Disclaimer: In this post I list a few points that I put under consideration when I am interviewed for a job. This is not a career advice or any kind of recipe for success. This is a personal perspective of how I evaluate my potential employer during the interview stage. I don't expect everyone to agree with the statements below. English is not my primary language, so my apologies for any mistakes.
Finding a job is a vital task and can drive to several situations, positives or negatives. The candidate can end up in a promising environment and grow with/through the company or even end up working in a toxic environment and get stuck in the same point for ages.
At the beginning of the career, usually we try to sell ourselves in the best way possible in order to get the job. We usually focus on how our background can match the listed requirements of the job ad. Well, this is not bad at all.. Although, the interview is a two-way procedure.. There is the interviewer(s) who is trying to understand why you are the right candidate for the role but also it's you who is trying to understand why you should work for this employer - why you should spend X years of your life working for this company - what does this company has to give you in return for your skills.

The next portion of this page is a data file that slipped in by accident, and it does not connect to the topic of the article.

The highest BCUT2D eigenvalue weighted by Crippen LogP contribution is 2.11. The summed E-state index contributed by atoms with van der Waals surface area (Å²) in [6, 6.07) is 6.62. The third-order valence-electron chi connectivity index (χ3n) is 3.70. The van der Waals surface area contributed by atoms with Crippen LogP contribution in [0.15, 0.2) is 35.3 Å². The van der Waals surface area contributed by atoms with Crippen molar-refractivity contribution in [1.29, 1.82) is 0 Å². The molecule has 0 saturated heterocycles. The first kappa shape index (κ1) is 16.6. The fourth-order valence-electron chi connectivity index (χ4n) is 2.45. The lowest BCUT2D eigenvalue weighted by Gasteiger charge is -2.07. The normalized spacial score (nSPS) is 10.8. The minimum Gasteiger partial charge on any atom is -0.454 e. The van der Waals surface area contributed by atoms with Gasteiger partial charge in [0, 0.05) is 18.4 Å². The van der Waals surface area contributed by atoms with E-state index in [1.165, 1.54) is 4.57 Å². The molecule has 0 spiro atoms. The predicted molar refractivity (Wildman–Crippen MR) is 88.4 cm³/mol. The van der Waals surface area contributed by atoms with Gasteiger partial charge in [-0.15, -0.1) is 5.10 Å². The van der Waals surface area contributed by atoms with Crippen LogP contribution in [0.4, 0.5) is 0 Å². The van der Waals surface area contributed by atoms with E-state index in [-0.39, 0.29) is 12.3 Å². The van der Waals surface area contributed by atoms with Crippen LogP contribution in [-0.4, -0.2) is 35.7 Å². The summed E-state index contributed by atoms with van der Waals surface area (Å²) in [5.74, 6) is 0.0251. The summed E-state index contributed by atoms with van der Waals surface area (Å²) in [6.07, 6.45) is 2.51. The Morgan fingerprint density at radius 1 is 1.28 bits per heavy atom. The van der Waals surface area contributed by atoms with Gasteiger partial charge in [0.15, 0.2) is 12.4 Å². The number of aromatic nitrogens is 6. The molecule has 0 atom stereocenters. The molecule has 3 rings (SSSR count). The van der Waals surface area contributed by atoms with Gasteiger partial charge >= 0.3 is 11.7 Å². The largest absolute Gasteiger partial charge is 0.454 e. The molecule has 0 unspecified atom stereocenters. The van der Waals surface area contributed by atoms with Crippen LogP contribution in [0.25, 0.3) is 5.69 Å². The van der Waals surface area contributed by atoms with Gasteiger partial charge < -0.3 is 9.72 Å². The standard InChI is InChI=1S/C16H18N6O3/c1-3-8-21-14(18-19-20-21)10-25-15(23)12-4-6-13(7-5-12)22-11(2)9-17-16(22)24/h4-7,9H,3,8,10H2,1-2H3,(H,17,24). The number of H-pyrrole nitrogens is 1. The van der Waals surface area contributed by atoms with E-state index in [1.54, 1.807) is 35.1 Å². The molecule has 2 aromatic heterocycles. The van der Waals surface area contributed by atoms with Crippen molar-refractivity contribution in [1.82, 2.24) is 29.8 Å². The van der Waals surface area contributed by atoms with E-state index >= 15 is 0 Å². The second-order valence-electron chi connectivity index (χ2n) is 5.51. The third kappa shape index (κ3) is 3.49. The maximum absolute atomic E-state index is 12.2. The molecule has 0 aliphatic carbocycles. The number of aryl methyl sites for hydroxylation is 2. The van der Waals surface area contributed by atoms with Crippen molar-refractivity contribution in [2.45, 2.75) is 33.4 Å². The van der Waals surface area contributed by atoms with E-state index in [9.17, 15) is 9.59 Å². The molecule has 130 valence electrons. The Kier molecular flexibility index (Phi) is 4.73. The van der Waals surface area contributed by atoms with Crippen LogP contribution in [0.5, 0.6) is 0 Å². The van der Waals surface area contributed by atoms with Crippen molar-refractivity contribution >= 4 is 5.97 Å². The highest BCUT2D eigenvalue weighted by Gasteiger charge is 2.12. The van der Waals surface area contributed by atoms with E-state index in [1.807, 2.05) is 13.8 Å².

I am in this stage of my career where money is not the main criterion to select a potential employer. I like the "select a potential employer".. This is what an interview should be at the end, the interviewer choose the right candidate but also, it's the candidate who choose the company as well. Every time I give an interview, I do have a specific list in my mind that helps me evaluating the potential employer.